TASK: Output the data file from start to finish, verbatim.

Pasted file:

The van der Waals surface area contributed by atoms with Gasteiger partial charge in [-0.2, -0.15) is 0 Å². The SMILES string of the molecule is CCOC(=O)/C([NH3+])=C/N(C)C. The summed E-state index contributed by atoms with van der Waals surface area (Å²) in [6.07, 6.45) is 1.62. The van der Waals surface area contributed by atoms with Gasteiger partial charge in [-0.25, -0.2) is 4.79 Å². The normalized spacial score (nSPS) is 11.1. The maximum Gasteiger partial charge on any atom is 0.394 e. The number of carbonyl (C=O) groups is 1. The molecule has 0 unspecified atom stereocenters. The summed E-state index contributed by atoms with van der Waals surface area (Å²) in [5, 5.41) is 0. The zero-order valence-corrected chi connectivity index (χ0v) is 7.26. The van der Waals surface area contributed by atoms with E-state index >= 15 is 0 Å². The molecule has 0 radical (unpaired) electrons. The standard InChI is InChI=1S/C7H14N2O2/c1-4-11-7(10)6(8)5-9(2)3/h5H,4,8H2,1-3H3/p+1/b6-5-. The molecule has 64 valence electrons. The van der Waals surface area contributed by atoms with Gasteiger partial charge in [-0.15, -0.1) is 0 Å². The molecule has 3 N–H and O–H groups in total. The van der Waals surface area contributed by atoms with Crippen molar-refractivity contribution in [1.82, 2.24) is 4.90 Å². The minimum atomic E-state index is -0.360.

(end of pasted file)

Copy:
The van der Waals surface area contributed by atoms with Gasteiger partial charge in [-0.2, -0.15) is 0 Å². The SMILES string of the molecule is CCOC(=O)/C([NH3+])=C/N(C)C. The summed E-state index contributed by atoms with van der Waals surface area (Å²) in [6.07, 6.45) is 1.62. The van der Waals surface area contributed by atoms with Gasteiger partial charge in [-0.25, -0.2) is 4.79 Å². The normalized spacial score (nSPS) is 11.1. The maximum Gasteiger partial charge on any atom is 0.394 e. The number of carbonyl (C=O) groups is 1. The molecule has 0 unspecified atom stereocenters. The summed E-state index contributed by atoms with van der Waals surface area (Å²) in [5, 5.41) is 0. The zero-order valence-corrected chi connectivity index (χ0v) is 7.26. The van der Waals surface area contributed by atoms with E-state index >= 15 is 0 Å². The molecule has 0 radical (unpaired) electrons. The standard InChI is InChI=1S/C7H14N2O2/c1-4-11-7(10)6(8)5-9(2)3/h5H,4,8H2,1-3H3/p+1/b6-5-. The molecule has 64 valence electrons. The van der Waals surface area contributed by atoms with Gasteiger partial charge in [-0.15, -0.1) is 0 Å². The molecule has 3 N–H and O–H groups in total. The van der Waals surface area contributed by atoms with Crippen molar-refractivity contribution in [1.82, 2.24) is 4.90 Å². The minimum atomic E-state index is -0.360.